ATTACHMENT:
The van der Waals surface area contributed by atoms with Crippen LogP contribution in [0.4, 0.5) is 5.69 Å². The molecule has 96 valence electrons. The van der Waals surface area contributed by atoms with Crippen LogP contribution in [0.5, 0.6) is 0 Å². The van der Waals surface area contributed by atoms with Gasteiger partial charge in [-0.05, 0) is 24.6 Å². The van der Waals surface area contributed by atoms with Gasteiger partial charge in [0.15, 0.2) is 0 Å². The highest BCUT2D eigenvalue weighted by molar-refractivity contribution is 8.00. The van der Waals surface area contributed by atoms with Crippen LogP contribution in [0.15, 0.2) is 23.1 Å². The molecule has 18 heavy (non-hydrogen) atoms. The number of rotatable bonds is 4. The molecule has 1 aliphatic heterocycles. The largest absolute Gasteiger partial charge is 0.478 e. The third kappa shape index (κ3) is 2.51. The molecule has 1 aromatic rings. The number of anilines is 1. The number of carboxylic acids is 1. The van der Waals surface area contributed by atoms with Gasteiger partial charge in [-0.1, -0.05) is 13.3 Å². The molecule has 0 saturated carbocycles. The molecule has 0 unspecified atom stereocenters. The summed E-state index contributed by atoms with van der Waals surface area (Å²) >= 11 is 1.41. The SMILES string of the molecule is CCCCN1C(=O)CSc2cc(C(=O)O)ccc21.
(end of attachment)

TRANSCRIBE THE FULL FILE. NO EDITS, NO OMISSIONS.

The van der Waals surface area contributed by atoms with Crippen LogP contribution in [0.4, 0.5) is 5.69 Å². The molecule has 96 valence electrons. The van der Waals surface area contributed by atoms with Crippen LogP contribution in [0.5, 0.6) is 0 Å². The van der Waals surface area contributed by atoms with Gasteiger partial charge in [-0.05, 0) is 24.6 Å². The van der Waals surface area contributed by atoms with Gasteiger partial charge in [0.15, 0.2) is 0 Å². The highest BCUT2D eigenvalue weighted by molar-refractivity contribution is 8.00. The van der Waals surface area contributed by atoms with Crippen LogP contribution in [0.15, 0.2) is 23.1 Å². The molecule has 18 heavy (non-hydrogen) atoms. The number of rotatable bonds is 4. The molecule has 1 aliphatic heterocycles. The largest absolute Gasteiger partial charge is 0.478 e. The third kappa shape index (κ3) is 2.51. The molecule has 1 aromatic rings. The number of anilines is 1. The number of carboxylic acids is 1. The van der Waals surface area contributed by atoms with Gasteiger partial charge in [-0.1, -0.05) is 13.3 Å². The molecule has 0 saturated carbocycles. The molecule has 0 unspecified atom stereocenters. The summed E-state index contributed by atoms with van der Waals surface area (Å²) >= 11 is 1.41. The SMILES string of the molecule is CCCCN1C(=O)CSc2cc(C(=O)O)ccc21.